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Hernandez v. State

Court of Criminal Appeals of Texas

January 10, 2018

LUIS MIGUEL HERNANDEZ, Appellant
v.
THE STATE OF TEXAS

         ON STATE'S PETITION FOR DISCRETIONARY REVIEW FROM THE SECOND COURT OF APPEALS TARRANT COUNTY

          Keel, J., delivered the opinion of the unanimous Court.

          OPINION

          Keel, J.

         Appellant was convicted of murder and sentenced to fourteen years in prison. The issue before us is whether he preserved his complaint about the State's jury argument even though he did not pursue his objection to an adverse ruling.

         Appellant contends that he received an adverse ruling because the trial court initially overruled his objection. Alternatively, he claims that the State's argument was so egregious that the "traditional mode of error preservation" should not be required of him. The court of appeals agreed with him in a split opinion and reversed his conviction. Hernandez v. State, 508 S.W.3d 737 (Tex. App.- Ft. Worth 2016, pet. granted).

         We granted the State Prosecuting Attorney's petition for discretionary review to determine whether the right not to be subjected to improper jury argument is forfeitable and whether there is a word so inflammatory that its mention in closing argument when unsupported by the evidence incurably taints the entire trial. We hold that the right is forfeitable and that the mention of even a very inflammatory word that is outside the record does not dispense with error preservation requirements. Consequently, we reverse the judgment of the court of appeals.

         FACTS

         The victim, Devin Toler, was sleeping with the wife of his neighbor, Appellant. After Appellant learned of the affair, he and Toler had several verbal confrontations. On the fatal day, Toler, Quionecia Barber, and their 19-month-old daughter were outside near their apartment building when Appellant walked by and yelled at Toler about the affair. Barber asked the men to stop arguing in front of her daughter, and Appellant said, "Fuck that bitch, no one cares about her." Toler then ran toward Appellant, and a fist-fight ensued.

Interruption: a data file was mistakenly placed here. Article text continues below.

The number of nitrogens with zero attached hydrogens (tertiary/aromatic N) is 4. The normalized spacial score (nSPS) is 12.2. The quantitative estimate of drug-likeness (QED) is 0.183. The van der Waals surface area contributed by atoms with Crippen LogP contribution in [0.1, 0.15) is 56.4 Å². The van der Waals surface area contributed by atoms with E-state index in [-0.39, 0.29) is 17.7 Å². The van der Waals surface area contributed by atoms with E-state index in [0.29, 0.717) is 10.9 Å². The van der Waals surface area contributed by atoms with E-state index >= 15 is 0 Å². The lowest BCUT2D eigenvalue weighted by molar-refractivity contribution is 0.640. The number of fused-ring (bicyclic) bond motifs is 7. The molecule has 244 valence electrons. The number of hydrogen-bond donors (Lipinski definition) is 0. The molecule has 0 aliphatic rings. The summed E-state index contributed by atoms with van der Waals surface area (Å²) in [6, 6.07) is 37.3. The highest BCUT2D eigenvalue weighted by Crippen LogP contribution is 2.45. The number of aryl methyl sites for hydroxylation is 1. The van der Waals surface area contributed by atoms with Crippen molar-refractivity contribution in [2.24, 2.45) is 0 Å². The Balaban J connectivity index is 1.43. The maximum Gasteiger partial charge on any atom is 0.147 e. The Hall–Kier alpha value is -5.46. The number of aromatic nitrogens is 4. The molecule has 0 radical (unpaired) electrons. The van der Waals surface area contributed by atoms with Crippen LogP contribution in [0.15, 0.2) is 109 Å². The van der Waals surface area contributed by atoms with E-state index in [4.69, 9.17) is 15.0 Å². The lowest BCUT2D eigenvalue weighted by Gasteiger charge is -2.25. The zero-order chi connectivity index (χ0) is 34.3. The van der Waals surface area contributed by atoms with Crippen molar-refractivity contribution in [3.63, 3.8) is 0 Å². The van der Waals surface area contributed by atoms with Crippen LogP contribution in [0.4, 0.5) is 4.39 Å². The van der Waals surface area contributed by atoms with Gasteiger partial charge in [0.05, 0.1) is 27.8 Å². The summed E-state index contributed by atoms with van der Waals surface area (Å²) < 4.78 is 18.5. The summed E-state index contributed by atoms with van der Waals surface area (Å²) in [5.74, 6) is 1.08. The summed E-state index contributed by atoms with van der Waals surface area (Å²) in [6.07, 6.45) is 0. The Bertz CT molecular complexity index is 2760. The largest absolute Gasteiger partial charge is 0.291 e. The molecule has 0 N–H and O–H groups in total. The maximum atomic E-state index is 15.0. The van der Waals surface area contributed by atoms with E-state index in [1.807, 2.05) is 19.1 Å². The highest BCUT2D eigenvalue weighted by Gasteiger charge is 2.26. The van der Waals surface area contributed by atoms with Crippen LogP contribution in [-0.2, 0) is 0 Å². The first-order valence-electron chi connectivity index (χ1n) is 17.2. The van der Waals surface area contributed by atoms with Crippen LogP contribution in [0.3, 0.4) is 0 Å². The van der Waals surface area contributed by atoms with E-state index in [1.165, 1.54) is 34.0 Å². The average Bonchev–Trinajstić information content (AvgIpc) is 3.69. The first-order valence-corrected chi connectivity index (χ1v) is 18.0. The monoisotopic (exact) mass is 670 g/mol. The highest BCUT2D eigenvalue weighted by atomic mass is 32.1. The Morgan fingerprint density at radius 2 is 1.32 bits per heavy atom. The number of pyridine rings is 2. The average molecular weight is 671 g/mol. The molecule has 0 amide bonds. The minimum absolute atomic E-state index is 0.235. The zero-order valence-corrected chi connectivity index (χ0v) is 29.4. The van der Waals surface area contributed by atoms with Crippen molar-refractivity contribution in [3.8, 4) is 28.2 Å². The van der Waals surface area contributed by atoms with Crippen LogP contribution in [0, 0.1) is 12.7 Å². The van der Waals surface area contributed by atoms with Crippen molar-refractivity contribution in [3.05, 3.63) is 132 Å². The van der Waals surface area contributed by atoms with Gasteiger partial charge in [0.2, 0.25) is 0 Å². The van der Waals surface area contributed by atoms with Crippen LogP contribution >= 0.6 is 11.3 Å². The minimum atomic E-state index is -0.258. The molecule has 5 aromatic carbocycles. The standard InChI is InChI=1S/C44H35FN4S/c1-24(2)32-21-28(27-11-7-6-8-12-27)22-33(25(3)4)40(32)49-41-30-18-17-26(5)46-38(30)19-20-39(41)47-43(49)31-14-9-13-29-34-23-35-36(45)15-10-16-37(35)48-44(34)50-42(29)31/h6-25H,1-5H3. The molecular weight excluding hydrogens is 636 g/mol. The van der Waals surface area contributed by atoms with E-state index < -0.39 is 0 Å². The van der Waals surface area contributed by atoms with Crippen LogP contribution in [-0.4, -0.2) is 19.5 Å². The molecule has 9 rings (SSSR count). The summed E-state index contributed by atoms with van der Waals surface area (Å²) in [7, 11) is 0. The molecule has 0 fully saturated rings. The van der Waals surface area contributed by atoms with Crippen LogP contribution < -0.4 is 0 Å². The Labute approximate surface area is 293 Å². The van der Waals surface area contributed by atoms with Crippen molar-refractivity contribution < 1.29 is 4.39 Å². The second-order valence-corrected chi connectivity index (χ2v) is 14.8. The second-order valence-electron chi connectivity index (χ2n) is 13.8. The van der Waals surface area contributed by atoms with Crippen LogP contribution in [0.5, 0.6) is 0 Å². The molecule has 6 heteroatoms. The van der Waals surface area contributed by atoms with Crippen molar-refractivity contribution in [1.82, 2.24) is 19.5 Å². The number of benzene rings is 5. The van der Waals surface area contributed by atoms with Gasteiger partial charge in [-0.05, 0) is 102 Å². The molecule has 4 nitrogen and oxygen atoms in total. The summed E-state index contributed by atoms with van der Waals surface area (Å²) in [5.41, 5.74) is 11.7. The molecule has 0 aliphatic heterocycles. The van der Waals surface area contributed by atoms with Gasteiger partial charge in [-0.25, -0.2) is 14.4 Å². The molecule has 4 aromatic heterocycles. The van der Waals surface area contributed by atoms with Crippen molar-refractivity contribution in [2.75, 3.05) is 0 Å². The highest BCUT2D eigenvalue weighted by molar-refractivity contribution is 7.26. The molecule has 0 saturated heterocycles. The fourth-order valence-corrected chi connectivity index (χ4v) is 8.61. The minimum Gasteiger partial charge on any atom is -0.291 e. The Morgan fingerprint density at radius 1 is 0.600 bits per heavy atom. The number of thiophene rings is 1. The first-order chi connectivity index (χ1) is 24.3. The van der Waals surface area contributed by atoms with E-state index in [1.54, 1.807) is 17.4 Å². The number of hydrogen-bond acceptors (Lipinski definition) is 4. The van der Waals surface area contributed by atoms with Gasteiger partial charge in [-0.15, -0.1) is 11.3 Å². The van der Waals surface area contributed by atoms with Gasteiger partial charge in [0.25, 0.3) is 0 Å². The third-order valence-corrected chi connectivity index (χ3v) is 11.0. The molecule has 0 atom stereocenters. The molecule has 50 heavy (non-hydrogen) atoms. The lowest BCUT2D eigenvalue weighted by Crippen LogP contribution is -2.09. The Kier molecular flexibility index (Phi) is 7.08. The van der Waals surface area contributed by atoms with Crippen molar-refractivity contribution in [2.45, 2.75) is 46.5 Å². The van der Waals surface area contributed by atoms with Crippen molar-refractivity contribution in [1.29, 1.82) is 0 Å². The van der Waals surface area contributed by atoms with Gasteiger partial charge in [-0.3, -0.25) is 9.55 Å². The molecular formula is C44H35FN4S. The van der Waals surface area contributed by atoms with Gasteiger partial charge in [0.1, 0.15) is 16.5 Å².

Barber turned her back to chase after her toddler, and by the time she returned, the fist-fight had ended, and Appellant had gone back to his apartment. Toler then collapsed to the ground. Barber saw blood coming from a wound on Toler's chest and called 911. Paramedics administered first aid and transported Toler to the hospital, but he died.

         Appellant spoke to police at the scene. According to the investigating detective, Appellant admitted cussing at Toler and directing "racial slurs" at him. He claimed that he stabbed Toler in self defense and denied that he provoked the confrontation.

         In closing argument, defense counsel asserted that Toler had provoked the confrontation by having slept with Appellant's wife. The State replied by asserting that Appellant had provoked the difficulty with his words: "What were the words of provocation? I'll tell you what the words of provocation were. [Appellant] called [Toler] and his family 'niggas.' That's what it was." Defense counsel objected:

DEFENSE: Your Honor, objection. That is certainly outside the record. That is not in the record at all.
COURT: The jury will recall the testimony.
DEFENSE: No, Your Honor. That is not in the record. It is ...

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